Missy Gold has no regrets about leaving Hollywood to turn into a shrink.
The former child star — who’s finest recognized for portraying the governor’s daughter, Katie Gatling, within the sitcom “Benson,” which ran from 1979 to 1986 — tells Page Six completely that she “always knew” she wouldn’t be on TV perpetually.
“I didn’t go into acting as a child for some great love [of it],” explains Gold, whose sister Tracey Gold performed Carol Seaver in “Growing Pains.”
“In the family, we all sort of worked and acted … and I was always more the student,” Missy continues. “My older sister, who also was an actress and is an actress, is still very much in her wheelhouse. But for me, I’m much more of an introvert.”
When “Benson” was canceled, Missy was 16 and supplied to check for a cleaning soap opera.
“I thought, ‘No, this will interfere with what I want,’” she recollects. “I knew I wanted to go to college, and I knew I wanted to do something beyond that … so I said no to even testing, finished up school and applied to colleges.”
Missy ultimately attended Georgetown University earlier than incomes a PhD from the California School of Professional Psychology. She is now a training psychologist.
The mother of two says she feels “very fortunate” to have been a child star and emerged unscathed in contrast to so many, together with her sister.
Tracey, now 53, battled anorexia whereas filming “Growing Pains.” At one level, her weight dropped right down to an estimated 80 kilos, and he or she was suspended from the present on account of her skeletal look. After a number of years, she recovered and co-wrote a ebook, “Room to Grow: An Appetite for Life with Julie McCarron,” about her battle and eventual restoration from the consuming dysfunction.
“I think you cannot have that type of experience without giving pause and being thoughtful and reflective about what it was,” Missy tells us concerning being a working child actor. “And particularly as a mom myself, trying on the decisions, I can perceive the alternatives as an grownup now that my mother and father made that had been applicable for that second for them.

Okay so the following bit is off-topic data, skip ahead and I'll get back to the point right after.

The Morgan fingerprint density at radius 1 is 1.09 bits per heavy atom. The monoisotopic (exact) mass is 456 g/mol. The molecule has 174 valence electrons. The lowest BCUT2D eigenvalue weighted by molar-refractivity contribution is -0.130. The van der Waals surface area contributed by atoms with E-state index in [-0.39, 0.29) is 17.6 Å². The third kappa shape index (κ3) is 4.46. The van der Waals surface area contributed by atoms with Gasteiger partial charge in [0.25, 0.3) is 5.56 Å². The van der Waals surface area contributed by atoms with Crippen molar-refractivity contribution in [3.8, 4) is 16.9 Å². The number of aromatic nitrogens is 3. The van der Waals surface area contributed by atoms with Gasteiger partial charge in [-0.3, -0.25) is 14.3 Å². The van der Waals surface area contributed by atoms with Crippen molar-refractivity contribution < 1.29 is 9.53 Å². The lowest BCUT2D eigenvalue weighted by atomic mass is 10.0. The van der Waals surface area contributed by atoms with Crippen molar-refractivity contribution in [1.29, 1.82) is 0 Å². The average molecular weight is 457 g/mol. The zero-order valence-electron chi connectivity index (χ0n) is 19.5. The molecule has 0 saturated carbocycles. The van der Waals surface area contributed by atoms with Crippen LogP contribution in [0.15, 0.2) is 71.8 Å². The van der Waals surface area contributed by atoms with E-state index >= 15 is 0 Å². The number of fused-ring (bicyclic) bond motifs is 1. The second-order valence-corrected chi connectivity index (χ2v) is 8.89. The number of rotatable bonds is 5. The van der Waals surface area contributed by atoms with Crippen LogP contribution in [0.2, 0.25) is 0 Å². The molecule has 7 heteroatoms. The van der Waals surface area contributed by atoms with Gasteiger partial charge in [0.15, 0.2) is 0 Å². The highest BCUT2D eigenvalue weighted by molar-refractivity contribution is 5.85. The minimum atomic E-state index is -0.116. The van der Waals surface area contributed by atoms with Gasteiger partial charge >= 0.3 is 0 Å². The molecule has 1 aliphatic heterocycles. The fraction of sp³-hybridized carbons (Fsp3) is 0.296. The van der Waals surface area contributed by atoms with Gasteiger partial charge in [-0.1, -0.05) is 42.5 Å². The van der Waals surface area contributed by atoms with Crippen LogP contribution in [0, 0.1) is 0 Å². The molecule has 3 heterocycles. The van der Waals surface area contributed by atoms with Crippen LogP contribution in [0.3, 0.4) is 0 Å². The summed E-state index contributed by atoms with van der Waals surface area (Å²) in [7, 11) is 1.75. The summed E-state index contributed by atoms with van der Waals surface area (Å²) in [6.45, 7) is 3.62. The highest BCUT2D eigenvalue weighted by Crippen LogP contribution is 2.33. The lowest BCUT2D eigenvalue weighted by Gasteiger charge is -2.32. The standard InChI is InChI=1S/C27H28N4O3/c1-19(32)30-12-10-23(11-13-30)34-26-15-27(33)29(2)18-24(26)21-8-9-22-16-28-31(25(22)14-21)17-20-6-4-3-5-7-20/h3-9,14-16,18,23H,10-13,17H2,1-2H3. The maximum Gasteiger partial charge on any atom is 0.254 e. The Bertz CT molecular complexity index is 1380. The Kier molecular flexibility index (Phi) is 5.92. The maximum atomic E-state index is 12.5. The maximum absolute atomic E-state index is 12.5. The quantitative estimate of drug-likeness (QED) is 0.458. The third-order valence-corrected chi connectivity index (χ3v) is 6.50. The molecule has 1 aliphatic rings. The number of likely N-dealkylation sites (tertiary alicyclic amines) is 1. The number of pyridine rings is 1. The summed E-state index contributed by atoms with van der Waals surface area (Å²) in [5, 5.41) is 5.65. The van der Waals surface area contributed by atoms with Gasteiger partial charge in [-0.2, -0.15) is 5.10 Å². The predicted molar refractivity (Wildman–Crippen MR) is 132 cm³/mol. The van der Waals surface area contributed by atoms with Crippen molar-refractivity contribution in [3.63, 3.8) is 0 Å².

“I was fortunate. I was very fortunate. I have heard stories of people having really, really difficult experiences. And I credit my parents to some degree that it was positive, but we were just lucky. It’s a risky endeavor. I mean, I wouldn’t send my children into the industry, for sure. And my folks know that. But we were in a different place and in different circumstances. And it worked for me. It really did.”
Missy additionally credit the solid of “Benson,” who “nurtured and supported” her.
“So often I’d spend my days in my dressing room, people would come in and visit. And I think of it these days in my practice where I’m [a] psychologist and I’m sort of doing the same thing,” she says. “I’m in my room and people come in and visit and share their thoughts with me.”
That’s to not say that Missy didn’t come away fully unscathed from the expertise, explaining that she started seeing a therapist whereas in faculty to “sort of make sense of my experiences.”
She correctly describes childhood stardom as concurrently being handled like an grownup but additionally infantilized and fostering an unhealthy sense of entitlement.
“Here you are a child, assuming an adult’s role,” she explains. “But it’s the function of an actor … usually on set, actors are very a lot infantilized. And so it’s difficult to then develop an actual sense of self. And who am I? Psychologically to have that have of superstar is difficult, and to do it as a child, you already know, when your thoughts is forming …
“I see it for myself and what my experience was, but it helps in forms for me, sort of my work with all of my patients, everything that we live resonates through the course of our lives.”